Families ride through a riverside park in Shanghai on June 4, days after the financial powerhouse came out of a two-month lockdown. Photo: Bloomberg
by Tai Hui
by Tai Hui

Why global economies should expect to see out 2022 in better shape than now

  • Shanghai’s reopening and the Chinese government’s heavy-duty policy support for the Covid-19-battered economy are not the only good news
  • The Fed’s firm handling of its interest rate rises also signals that US inflation can be tamed without the economy falling into recession, calming investor nerves
The first half of 2022 has been a difficult year for both the global and local economies. In Hong Kong, the Covid-19 fifth wave added extraordinary pressure on the economy, not to mention the lives lost.
Globally, the worst military conflict in Europe since World War II is taking place between Russia and Ukraine. And a number of cities in China, including Shanghai, went into lockdown to avert an Omicron outbreak, threatening global production and supply chains.
In the US and a number of other developed economies, inflation is running at levels not seen in decades and the Federal Reserve has had no choice but to raise interest rates aggressively.

Not surprisingly, this combination of unprecedented challenges has meant investing returns have been disappointing so far this year.

These problems may not be completely resolved soon, but there are reasons for cheer as we approach the second half of the year.

Let’s start with China. The number of Covid-19 daily infections has started to decline sharply, which allowed Shanghai to loosen the lockdown restrictions on June 1. Meanwhile, the State Council recently held a nationwide meeting, which highlighted the importance of boosting the economy after the sharp drop in consumption in April, and possibly in May as well.
The government has implemented a series of policies to bolster sentiment, including tax cuts, social security payment deferrals, loan support facilities for small and medium-sized enterprises, and ramping up infrastructure investment, such as in transport and renewable energy.
Work continues on April 26 on an offshore wind power project in Yingkou, in northeast China’s Liaoning province. The government has ramped up infrastructure investment as part of its efforts to boost the economy. Photo: Xinhua
While the full-year economic growth target of 5.5 per cent will be hard to achieve, a robust recovery in the second half of 2022 should still set an upbeat tone heading into the 20th Party Congress in November.
In addition to policy stimulus, consumers and local businesses will be mindful of possible new waves of Covid-19 later in the year. Hence, authorities may need to adopt a more pragmatic approach on future lockdowns while maintaining the zero-Covid strategy. Enhanced protection from higher vaccination rates and effective Covid-19 treatment to limit severe cases and deaths can also allow Beijing to be less stringent in its efforts to contain the pandemic.

Why is China reluctant to ‘live with Covid’? It’s not just politics

In the US, the Fed has turned very hawkish since late 2021 with inflation at its highest level in decades. This has led to a sharp rise in government bond yields and volatility spikes in financial markets.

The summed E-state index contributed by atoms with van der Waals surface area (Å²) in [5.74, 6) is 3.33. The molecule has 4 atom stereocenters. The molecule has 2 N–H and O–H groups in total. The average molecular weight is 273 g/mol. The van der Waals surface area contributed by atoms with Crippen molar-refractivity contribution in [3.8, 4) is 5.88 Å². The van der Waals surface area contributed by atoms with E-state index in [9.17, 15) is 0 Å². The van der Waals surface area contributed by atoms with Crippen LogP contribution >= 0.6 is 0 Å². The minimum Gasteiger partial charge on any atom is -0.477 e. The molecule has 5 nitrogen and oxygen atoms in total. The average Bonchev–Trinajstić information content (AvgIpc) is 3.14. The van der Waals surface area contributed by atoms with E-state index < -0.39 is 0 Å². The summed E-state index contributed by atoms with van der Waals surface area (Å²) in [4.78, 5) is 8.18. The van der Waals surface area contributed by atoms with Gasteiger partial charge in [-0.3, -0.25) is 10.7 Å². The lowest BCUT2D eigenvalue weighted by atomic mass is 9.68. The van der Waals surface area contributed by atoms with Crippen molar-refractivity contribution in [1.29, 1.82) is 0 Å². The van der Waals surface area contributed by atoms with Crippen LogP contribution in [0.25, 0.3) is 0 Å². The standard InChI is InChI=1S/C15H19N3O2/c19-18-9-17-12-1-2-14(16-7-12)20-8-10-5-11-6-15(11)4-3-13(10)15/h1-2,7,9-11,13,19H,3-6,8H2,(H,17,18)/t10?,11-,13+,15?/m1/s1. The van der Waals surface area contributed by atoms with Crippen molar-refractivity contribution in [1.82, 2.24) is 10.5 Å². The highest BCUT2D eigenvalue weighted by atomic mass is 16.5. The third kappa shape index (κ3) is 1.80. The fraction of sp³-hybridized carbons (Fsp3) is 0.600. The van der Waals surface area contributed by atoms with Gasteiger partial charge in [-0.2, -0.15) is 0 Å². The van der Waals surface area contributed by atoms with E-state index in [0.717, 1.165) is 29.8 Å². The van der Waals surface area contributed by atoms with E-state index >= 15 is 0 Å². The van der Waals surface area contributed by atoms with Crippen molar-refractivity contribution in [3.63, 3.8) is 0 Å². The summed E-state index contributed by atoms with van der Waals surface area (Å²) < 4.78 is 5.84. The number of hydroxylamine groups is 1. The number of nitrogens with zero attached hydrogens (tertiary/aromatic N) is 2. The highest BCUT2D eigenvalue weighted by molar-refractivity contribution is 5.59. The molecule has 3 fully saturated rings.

Consumer prices jumped 8.3 per cent in April against 12 months earlier. But that was marginally down from the 8.5 per cent figure in March. The good news is that we have most likely seen the peak of year-on-year inflation, but the question is how quickly it can drop in the months ahead.

The inflationary impact of higher oil and food prices should fade. However, there are other areas where inflation could take longer to fall. Housing costs, especially rent, are usually very persistent.

Workers leave the Marathon Galveston Bay Refinery in Texas City, on May 10. The US job market is red hot, with considerable labour shortages in the service sector. Photo: Getty Images North America / AFP

The job market in the US is also very hot, with considerable labour shortages in the service sector. Employers will have to raise wages to attract new staff, or retain existing employees. These businesses will need to pass the higher costs onto customers, which could fuel inflation.

While the Fed has limited influence on food and energy prices, it can help cool the housing market and overall demand in the economy by increasing interest rates. Global investors are widely expecting the Fed to raise rates by half a percentage point in its June and July meetings, then move to a more modest 25 basis points for the rest of the year and early 2023.

Inflation will drag down growth, but US should avoid recession this year

This is a sensible path to tame inflation, and is not too harsh, which would risk tipping the US economy into a recession. Provided the central bank does not turn more aggressive relative to this expectation, we should see calmer markets in the second half of 2022.

The global economy has seen plenty of challenges – some say too many – in the past two years. Although things did not improve at the start of 2022, there are still reasons to remain optimistic.

In addition to the improvement in China’s Covid-19 outlook and calmer sentiment on Fed tightening, we should also see the transition of Covid-19 from pandemic to endemic in Asia. The region’s economies should gain momentum with the reopening of borders and a rebound in domestic demand.

It is easy to be depressed by the news headlines, but there should be some bright spots in the second half of this year.

Tai Hui is chief market strategist for the Asia-Pacific at JP Morgan Asset Management